. Discriminating early stage A{beta}42 monomer structures using chirality-induced 2DIR spectroscopy in a simulation study. Proc Natl Acad Sci U S A. 2010 Sep 7;107(36):15687-92. PubMed.


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  1. The determination of the three-dimensional molecular structure of the neurotoxic form of the β amyloid peptide (Aβ) would constitute a major breakthrough for AD research. This is because it would, for example, open the door for rational drug discovery to find small-molecule blockers or inhibitors of such aggregates. However, the structural biology of AD is so far almost completely disabled. This is because the Aβ peptide is highly disordered in the monomer state, and because soluble toxic aggregates of Aβ (the enigmatic oligomers) made in the test tube are too large to be studied by solution nuclear magnetic resonance (NMR), too disordered to be crystallized, and, in fact, too unstable to be easily studied by any technique. The situation is different for the amyloid fibrils for which different structures are being determined with good precision using solid-state NMR and electron microscopy. However, most people now believe that the fibrils, which are the end-point of Aβ aggregation, are not involved in the acutely toxic actions of Aβ in the brain.

    The denomination ”disordered” for monomeric Aβ means that peptides in solution interconvert among a very large number of conformations. These interconverting conformational states may be simulated, and several laboratories have reported on computational studies of Aβ conformations (e.g., Sgourakis et al., 2007; Yang and Teplow, 2008; Mitternacht et al., 2010). The problem is to distinguish which conformations are relevant to the association of Aβ monomers into toxic aggregates. The interconversion is very rapid—on the nanosecond time scale—and available biophysical and spectroscopic experimental techniques therefore only report on ”average” structures. Hence, computed ensembles of structures may agree with experimental observations even when biologically relevant structures are not present in those ensembles.

    Now, Zhuang et al. show how the conformational properties of disordered peptides in general, and Aβ in particular, may be studied using non-linear infrared (IR) spectroscopy. This type of spectroscopy has been around for a couple of decades, but it has, until recently, mostly been used in research in molecular physics and inorganic chemistry. Zhuang et al. suggest using two-dimensional IR (2DIR) at the spectral region of the amide I resonance (1,700 to 1,600 cm-1), and, in particular, a technique called chirality-induced (CI) 2DIR. Simulations of 2DIR and CI 2DIR spectra of hypothetical solutions of Aβ in different conformations convincingly show that different conformations may be distinguished and their interconversion may be observed. And although the actual experiments remain to be carried out, it is good to learn that 2DIR might be a useful addition to the biophysical toolbox that is available for studies of intrinsically disordered peptides such as Aβ and α-synuclein.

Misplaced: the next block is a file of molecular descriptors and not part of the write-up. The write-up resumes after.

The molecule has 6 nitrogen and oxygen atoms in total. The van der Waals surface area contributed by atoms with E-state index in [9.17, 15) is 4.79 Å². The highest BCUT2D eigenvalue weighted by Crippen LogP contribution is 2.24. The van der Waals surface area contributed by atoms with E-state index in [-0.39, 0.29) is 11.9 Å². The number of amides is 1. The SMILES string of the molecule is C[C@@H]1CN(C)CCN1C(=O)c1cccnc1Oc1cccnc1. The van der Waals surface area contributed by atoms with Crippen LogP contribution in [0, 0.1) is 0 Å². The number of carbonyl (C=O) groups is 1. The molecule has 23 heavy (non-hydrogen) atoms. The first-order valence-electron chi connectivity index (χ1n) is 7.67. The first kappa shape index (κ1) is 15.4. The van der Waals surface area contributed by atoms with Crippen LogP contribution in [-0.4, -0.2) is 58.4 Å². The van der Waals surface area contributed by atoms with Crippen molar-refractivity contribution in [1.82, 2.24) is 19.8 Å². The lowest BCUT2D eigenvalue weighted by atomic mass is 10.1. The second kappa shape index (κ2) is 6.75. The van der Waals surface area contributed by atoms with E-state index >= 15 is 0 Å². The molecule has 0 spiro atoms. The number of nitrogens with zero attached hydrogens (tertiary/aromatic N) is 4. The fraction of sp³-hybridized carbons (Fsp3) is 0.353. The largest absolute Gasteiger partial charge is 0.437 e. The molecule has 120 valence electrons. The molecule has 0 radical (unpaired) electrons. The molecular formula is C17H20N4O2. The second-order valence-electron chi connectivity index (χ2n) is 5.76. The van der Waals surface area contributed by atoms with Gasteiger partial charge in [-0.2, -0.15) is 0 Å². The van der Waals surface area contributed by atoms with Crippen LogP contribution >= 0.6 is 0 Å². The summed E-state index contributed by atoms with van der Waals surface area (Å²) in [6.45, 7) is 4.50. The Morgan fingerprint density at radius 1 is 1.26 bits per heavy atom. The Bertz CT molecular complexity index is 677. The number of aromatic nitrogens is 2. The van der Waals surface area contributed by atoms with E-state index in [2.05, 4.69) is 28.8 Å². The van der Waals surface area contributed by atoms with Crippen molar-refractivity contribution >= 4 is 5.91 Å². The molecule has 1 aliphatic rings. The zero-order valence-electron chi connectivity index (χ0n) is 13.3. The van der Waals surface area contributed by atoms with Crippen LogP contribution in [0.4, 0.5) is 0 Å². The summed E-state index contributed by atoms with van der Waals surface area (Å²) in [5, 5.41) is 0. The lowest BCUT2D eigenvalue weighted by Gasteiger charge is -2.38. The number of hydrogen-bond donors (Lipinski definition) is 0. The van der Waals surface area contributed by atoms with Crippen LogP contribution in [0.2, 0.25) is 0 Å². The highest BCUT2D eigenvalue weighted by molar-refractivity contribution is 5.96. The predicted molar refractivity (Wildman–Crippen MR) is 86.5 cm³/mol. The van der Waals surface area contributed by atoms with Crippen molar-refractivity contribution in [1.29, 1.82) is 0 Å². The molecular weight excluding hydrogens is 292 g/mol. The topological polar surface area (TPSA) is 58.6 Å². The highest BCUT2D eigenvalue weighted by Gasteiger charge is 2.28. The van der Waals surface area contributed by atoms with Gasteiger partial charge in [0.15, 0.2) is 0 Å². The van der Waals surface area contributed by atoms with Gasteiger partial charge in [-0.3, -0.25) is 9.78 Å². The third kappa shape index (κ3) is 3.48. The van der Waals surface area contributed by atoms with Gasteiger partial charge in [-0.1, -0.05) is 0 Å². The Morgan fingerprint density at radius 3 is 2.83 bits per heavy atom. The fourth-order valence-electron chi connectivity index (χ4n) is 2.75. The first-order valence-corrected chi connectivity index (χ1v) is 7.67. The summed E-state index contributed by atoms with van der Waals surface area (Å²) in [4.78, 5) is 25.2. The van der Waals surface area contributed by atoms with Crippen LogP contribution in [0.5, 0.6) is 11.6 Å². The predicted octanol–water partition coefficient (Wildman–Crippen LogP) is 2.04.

Zhuang et al. also discuss the role of a ”hairpin” turn involving residues 34-38 of Aβ. We have also observed this conformational feature in our simulations, and it is not impossible that it is a significant structural feature of Aβ. However, we and others also observe a similar and very strong propensity for a β-hairpin involving residues 17-31 with a turn in the region 23-26 (Yang and Teplow, 2008; Mitternacht et al., 2010). A 23-26 hairpin was also recently shown by us to be present in neurotoxic Aβ oligomers (Sandberg et al., 2010). The hairpin turn at residues 34-38 may, on the other hand, contribute to different structural propensities of Aβ40 and Aβ42, as discussed by some of the present authors in their earlier work (Sgourakis et al., 2007), and hence also to differences in toxicity between oligomers of Aβ40 and Aβ42.


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